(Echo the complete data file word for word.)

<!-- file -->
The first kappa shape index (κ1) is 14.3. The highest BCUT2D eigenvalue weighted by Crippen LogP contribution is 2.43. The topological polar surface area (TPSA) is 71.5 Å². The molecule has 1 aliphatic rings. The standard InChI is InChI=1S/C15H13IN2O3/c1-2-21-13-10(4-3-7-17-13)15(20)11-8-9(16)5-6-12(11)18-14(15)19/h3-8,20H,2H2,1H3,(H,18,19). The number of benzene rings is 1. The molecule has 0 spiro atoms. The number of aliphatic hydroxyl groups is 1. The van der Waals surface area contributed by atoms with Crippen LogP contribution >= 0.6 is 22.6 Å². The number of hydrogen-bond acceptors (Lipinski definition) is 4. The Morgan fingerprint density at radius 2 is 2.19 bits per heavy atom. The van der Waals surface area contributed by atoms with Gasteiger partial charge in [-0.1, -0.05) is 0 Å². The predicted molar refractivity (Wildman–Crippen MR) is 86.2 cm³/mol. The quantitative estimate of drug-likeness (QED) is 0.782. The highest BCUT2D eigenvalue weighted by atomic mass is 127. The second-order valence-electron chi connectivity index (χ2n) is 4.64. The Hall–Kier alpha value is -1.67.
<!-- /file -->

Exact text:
The first kappa shape index (κ1) is 14.3. The highest BCUT2D eigenvalue weighted by Crippen LogP contribution is 2.43. The topological polar surface area (TPSA) is 71.5 Å². The molecule has 1 aliphatic rings. The standard InChI is InChI=1S/C15H13IN2O3/c1-2-21-13-10(4-3-7-17-13)15(20)11-8-9(16)5-6-12(11)18-14(15)19/h3-8,20H,2H2,1H3,(H,18,19). The number of benzene rings is 1. The molecule has 0 spiro atoms. The number of aliphatic hydroxyl groups is 1. The van der Waals surface area contributed by atoms with Crippen LogP contribution >= 0.6 is 22.6 Å². The number of hydrogen-bond acceptors (Lipinski definition) is 4. The Morgan fingerprint density at radius 2 is 2.19 bits per heavy atom. The van der Waals surface area contributed by atoms with Gasteiger partial charge in [-0.1, -0.05) is 0 Å². The predicted molar refractivity (Wildman–Crippen MR) is 86.2 cm³/mol. The quantitative estimate of drug-likeness (QED) is 0.782. The highest BCUT2D eigenvalue weighted by atomic mass is 127. The second-order valence-electron chi connectivity index (χ2n) is 4.64. The Hall–Kier alpha value is -1.67.